The thought of Hyunggu’s delicate hands forming the mug and the sheer sparks in his eyes when he painted them made Shinwon smile to himself as he sipped the steaming hot tea, burning his tongue.

Wincing, Shinwon put the mug on the table and leaned his lower back onto the counter by the window. He looked outside, seeing nothing but the streetlights that aligned the concrete pavement, standing tall and guiding the wisps of autumn wind from being swallowed whole by complete and utter darkness.

“What are you thinking about?” asked a soft voice coming from the doorway to the kitchen.

The corner of Shinwon’s lips instantly tugged upwards, but the small smile didn’t quite reach his eyes when he turned around to face the one his heart was still beating for.

Hyunggu stood there, his smile bright compared to the tired look in his eyes. The pastel blue pajamas clung onto his body and his collar bones protruded from the neckline, showing off waning, pale skin that matched the color of his lips.

“Just work stuff,” came Shinwon’s reply.

The two stood on opposite sides of the room, looking at one another fondly the way they did all those years ago. Perhaps a lot of things had changed, but no amount of time and space could take away the love that Shinwon and Hyunggu had in store for one another.

“Why are you awake, sunshine?” asked Shinwon. He held out a hand for Hyunggu to take, and the latter made his way across the room towards where he stood.

Hyunggu’s hand was cold.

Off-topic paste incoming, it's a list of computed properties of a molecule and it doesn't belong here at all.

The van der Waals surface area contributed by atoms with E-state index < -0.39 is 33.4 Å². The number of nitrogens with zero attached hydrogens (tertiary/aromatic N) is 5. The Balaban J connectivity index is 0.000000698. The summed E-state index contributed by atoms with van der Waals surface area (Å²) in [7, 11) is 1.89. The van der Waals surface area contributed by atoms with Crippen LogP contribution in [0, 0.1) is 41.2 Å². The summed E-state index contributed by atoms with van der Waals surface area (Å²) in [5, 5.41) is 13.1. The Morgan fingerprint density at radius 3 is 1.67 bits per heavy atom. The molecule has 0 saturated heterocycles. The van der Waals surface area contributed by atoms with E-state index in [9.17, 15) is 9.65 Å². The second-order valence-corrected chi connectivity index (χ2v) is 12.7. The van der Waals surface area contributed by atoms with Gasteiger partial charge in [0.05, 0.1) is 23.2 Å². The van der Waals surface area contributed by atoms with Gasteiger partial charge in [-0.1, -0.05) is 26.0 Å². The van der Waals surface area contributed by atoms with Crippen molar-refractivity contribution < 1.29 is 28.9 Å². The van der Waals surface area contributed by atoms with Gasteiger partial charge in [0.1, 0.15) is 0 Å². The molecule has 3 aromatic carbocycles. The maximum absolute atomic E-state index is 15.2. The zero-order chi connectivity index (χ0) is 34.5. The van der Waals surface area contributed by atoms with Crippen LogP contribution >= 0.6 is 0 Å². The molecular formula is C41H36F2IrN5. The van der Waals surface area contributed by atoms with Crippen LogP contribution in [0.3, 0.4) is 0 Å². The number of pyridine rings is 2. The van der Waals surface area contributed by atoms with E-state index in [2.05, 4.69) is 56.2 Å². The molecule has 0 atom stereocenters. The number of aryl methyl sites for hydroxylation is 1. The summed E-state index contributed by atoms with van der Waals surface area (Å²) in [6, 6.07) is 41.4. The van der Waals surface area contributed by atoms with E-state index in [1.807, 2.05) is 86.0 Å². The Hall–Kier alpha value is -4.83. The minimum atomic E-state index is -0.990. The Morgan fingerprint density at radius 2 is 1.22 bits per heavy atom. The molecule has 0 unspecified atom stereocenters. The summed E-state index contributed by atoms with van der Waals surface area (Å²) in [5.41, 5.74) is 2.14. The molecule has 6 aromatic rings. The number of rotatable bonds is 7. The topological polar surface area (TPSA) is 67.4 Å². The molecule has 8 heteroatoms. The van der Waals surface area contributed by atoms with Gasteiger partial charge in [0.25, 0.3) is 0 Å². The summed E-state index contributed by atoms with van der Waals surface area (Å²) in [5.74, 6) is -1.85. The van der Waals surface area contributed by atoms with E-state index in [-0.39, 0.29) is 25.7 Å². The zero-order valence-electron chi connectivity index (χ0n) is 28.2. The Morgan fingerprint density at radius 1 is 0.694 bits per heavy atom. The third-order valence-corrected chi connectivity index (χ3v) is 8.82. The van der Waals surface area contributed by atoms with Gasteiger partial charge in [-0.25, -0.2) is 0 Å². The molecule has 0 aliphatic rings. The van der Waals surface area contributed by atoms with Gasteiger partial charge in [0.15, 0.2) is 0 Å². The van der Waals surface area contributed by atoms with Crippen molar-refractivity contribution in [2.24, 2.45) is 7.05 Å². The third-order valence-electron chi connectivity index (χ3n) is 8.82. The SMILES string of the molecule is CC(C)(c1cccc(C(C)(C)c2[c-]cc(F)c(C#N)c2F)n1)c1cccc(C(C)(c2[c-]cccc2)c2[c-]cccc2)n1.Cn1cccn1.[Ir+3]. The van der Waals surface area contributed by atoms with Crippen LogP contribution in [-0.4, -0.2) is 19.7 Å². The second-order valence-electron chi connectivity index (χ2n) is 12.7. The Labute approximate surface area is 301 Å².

The feeling of his paper skin touching Shinwon’s sent ice down his veins, but Shinwon remained silent, waiting for Hyunggu to speak. He pulled the latter into his arms and pressed a kiss onto the top of his head.

“I’m just waiting for you,” answered Hyunggu. “I’ll always wait for you.”

Shinwon exhaled slowly, running one hand through Hyunggu’s disheveled hair before taking his face in his hands. He felt a pang in his chest when their eyes met, and his fingers shook slightly as they held Hyunggu’s face, afraid that if they held on too tightly, he would crumble.

“It’s midnight now,” Shinwon said, “you should be sleeping. Have you taken your meds?”

Hyunggu nodded, “Don’t worry about that. It’s taken care of.”

“Good. How was the trip to your parents’ house? I’m sorry I couldn’t come along, you know how it is.”

“I know,” said Hyunggu, pushing a strand of Shinwon’s brown hair behind his ear. It had grown out and fell right above his eyes, but the man had been too busy to eat lunch let alone to get a haircut.

“Well? Were they upset that I didn’t go with you?”

“No,” Hyunggu smiled, “of course not.”